Effect of the Juntos social program on female labor supply in Peru
Over the last ten years, the Peruvian conditional transfer program, Juntos, has expanded significantly. The objective of this program is to promote school attendance, reduce child labor, and monitor the growth and development of children in impoverished areas. Although improvements in these indicators have been appreciated, there may be unforeseen impacts on the households receiving the transfers. In this study, we focus on the program’s impact on the working hours of women in recipient households. According to the standard theory (Becker, 1965), transfers could reduce the labor supply by assuming leisure to be a normal good. According to theories of family economics, transfers to one member can affect the allocation of resources to all members of the household (Chiappori, 1992). The international empirical literature is inconclusive, pointing to non-existent, negative, and even positive effects (Alzúa, Cruces and Ripani, 2012; Gassman and Trindade, 2016). In the Peruvian case, the most similar study is that of Fernández and Saldarriaga (2014), who study the impact of the closeness of the program payment date on female labor supply, finding a negative effect during the week of payment. Our study goes further, in that: (i) we consider that transfers could result in a reallocation of resources within the household; (ii) we quantify the changes in working hours from one year to the next as a result of the program; (iii) in the light of structural econometric models, we control the main biases (unobservable heterogeneity, selection bias, and endogeneity), since it is not possible to apply an experimental design. Using the panel component of Peru’s National Household Survey (Encuesta Nacional de Hogares del Perú), we find that the Juntos program reduces the paid work of women in beneficiary households by nine hours per week.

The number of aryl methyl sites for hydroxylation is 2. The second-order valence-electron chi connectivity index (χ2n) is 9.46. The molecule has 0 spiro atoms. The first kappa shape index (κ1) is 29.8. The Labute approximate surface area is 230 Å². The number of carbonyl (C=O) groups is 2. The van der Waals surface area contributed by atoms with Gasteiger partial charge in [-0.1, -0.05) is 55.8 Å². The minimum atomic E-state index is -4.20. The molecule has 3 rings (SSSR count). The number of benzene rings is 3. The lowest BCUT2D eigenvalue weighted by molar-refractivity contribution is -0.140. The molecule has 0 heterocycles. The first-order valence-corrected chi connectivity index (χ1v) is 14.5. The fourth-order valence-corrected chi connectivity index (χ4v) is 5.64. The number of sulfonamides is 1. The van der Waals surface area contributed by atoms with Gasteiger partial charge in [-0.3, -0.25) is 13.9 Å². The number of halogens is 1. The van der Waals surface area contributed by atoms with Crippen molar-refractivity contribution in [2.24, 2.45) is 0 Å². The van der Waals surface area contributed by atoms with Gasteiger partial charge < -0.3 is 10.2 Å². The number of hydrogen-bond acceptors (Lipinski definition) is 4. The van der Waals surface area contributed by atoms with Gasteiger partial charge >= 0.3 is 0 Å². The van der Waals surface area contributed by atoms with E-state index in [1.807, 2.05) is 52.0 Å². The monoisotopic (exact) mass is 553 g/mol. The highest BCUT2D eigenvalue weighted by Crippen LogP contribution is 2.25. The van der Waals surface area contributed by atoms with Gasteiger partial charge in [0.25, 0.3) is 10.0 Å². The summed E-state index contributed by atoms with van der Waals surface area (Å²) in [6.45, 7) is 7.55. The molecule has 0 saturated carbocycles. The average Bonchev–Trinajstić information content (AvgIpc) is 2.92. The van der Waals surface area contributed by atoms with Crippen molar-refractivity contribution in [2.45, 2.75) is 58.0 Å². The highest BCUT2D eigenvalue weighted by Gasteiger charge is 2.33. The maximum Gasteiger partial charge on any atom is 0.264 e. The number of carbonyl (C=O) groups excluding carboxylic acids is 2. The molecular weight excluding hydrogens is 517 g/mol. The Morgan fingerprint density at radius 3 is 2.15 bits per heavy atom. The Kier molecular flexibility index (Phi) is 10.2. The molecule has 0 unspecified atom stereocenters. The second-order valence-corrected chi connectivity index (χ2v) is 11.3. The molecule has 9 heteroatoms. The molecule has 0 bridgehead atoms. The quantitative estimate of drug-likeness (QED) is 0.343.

Conditional transfer programs, Juntos program, unforeseen impacts, selection bias, unobservable heterogeneity
C23, I38, J22